STANFORD, Calif. – Tara VanDerveer and Tennessee's Pat Summitt planned home-and-home series whenever their schedules allowed, two power programs in opposite regions of the country ready to test their teams against a fellow great. Ready to challenge themselves as coaches, too.
Their mutual respect always showed, and it shined. From the pregame hugs and quick chats to polite postgame handshakes that demonstrated the deep admiration they each felt for one another.
So, when VanDerveer tied the late Hall of Famer for most coaching wins in women's basketball with 1,098 victories Sunday night by beating one of her former players guiding rival California, she quickly credited Summitt for helping her get there.
“We would talk, and I think that one of the things, I like the idea of competing against great coaches to get better,” VanDerveer said. “If I tied this record with her, she helped me do it, because of playing against her teams. From the beginning, we only played Tennessee because Jennifer Azzi came to Stanford and we promised Jennifer we would play there like one year — not 25 years."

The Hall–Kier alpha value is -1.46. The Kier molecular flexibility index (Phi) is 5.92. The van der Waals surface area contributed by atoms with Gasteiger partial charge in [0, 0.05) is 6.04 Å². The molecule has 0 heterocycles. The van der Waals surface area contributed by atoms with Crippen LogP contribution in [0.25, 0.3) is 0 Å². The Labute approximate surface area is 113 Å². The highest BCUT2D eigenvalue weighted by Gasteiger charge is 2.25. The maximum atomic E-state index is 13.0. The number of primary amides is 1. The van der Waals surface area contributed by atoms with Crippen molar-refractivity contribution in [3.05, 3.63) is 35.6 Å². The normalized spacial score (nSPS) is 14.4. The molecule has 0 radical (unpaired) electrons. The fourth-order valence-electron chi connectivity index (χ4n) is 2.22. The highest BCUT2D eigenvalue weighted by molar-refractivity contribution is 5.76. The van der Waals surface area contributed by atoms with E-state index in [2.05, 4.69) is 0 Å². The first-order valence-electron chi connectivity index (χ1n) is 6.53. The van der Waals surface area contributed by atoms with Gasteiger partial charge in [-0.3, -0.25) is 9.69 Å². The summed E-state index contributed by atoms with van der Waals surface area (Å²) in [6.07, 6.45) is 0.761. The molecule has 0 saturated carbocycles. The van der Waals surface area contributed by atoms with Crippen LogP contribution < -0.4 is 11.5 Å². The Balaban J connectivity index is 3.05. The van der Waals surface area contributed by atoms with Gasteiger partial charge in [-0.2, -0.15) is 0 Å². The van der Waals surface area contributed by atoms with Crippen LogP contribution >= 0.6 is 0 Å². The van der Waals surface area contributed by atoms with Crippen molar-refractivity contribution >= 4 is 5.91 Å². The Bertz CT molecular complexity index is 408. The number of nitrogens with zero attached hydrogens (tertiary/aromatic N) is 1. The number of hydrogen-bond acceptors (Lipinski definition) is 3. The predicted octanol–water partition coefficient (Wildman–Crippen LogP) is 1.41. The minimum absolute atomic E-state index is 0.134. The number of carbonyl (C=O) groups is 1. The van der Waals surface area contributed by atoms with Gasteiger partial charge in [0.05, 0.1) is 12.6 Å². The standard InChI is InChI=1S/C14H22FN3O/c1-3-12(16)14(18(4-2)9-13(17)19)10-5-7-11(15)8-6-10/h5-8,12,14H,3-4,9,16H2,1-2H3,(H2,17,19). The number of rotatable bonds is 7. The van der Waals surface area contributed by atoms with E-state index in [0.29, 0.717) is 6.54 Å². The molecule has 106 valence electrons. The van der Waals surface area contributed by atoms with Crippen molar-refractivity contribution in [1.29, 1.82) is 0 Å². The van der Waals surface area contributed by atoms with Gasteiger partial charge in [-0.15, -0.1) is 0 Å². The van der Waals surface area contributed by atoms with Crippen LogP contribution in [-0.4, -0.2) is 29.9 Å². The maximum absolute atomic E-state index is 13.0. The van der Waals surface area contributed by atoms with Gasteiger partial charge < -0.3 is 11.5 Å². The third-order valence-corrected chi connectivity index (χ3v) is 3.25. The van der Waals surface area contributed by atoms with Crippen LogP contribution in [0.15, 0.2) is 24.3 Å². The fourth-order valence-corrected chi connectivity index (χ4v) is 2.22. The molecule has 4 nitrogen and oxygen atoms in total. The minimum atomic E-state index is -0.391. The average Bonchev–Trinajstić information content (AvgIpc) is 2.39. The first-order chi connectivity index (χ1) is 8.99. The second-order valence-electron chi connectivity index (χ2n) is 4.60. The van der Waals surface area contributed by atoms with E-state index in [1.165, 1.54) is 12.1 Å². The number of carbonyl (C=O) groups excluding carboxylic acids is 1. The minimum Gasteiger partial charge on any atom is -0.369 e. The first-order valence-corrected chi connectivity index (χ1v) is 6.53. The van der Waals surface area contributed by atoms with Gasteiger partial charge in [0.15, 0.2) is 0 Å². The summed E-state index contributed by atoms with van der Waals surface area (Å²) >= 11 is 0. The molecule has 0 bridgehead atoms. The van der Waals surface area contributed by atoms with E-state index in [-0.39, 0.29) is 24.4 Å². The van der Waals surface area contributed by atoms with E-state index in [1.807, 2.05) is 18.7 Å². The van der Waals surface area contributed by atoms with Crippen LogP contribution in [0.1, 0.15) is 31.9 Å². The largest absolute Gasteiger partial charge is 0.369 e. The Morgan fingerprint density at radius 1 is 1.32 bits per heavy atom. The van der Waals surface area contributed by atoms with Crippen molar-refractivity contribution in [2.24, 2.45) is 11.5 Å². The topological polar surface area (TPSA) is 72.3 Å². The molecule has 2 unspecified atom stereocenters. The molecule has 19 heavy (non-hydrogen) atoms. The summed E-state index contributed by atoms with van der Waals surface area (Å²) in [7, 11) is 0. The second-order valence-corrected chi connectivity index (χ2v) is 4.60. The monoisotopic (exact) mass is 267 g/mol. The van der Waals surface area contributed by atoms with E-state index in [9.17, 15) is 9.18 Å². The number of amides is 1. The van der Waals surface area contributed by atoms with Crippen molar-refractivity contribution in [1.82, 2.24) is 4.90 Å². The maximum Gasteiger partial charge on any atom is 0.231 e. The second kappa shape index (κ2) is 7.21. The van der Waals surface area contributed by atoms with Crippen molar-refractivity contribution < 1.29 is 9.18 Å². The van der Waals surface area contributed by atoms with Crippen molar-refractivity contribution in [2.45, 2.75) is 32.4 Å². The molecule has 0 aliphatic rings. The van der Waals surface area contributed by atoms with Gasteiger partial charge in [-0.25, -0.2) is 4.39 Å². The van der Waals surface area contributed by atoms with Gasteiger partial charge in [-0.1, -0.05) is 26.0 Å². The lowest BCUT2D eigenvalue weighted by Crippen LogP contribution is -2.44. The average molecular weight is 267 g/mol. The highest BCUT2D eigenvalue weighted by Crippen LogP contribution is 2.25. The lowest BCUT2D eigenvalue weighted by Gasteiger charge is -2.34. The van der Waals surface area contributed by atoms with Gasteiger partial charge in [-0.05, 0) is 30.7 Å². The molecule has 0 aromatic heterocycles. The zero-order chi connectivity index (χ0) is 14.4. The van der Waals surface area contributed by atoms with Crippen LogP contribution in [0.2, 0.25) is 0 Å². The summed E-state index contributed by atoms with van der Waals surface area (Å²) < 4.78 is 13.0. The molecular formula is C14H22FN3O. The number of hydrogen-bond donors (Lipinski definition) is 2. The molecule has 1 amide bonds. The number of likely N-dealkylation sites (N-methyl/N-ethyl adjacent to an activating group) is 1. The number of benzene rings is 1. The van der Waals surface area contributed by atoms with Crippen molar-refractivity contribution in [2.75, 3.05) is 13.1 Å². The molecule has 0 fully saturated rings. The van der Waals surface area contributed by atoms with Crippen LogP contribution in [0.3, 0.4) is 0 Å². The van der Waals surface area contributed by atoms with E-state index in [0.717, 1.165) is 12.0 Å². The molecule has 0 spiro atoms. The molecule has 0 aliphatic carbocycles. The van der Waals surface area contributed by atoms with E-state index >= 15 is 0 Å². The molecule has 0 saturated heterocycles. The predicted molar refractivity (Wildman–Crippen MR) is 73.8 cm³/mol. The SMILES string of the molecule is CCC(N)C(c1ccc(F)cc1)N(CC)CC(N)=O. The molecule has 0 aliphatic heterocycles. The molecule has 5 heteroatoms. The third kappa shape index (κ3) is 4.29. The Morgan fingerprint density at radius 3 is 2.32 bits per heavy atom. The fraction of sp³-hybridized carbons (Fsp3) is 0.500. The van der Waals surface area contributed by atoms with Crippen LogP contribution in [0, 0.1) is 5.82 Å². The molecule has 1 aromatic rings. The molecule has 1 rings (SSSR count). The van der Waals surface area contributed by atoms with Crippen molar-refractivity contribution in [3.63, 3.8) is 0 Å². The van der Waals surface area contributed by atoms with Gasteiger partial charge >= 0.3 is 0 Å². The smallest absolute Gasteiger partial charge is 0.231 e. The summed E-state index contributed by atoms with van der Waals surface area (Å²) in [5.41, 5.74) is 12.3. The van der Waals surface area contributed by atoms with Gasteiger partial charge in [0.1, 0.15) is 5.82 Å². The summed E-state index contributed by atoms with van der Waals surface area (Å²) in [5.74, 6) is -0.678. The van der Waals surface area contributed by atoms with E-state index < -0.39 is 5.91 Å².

The 67-year-old VanDerveer is poised to pass Summitt's mark in a game Tuesday night when top-ranked Stanford (4-0) plays at Pacific, and it is certain to be in VanDerveer under-the-radar fashion — at remote Stockton in California's Central Valley. No media were expected to be allowed inside the arena to capture the historic moment aside from the ESPN broadcast crew because of the pandemic.
“Tara has kind of become the Coach K of the women's game,” Golden State Warriors coach Steve Kerr said Monday, referring to Duke's Mike Krzyzewski. “There's just this army of players who she recruits to come through there and then she coaches them up and just year after year they win. It's not easy to do that as a coach, your voice can get old.
"... I've always loved her sort of understated presence. She's understated but she's clearly in charge. When you're in the room with her you feel like, yeah, she’s the boss, but she doesn't need to yell and scream. It's more just poise and knowledge, and the players feel that, and then she keeps churning out these great teams year after year, so she's pretty remarkable.”
In recent years, Kerr has spent time around VanDerveer, a huge Warriors fan who likes to learn from anybody and everybody — no matter the profile or pedigree.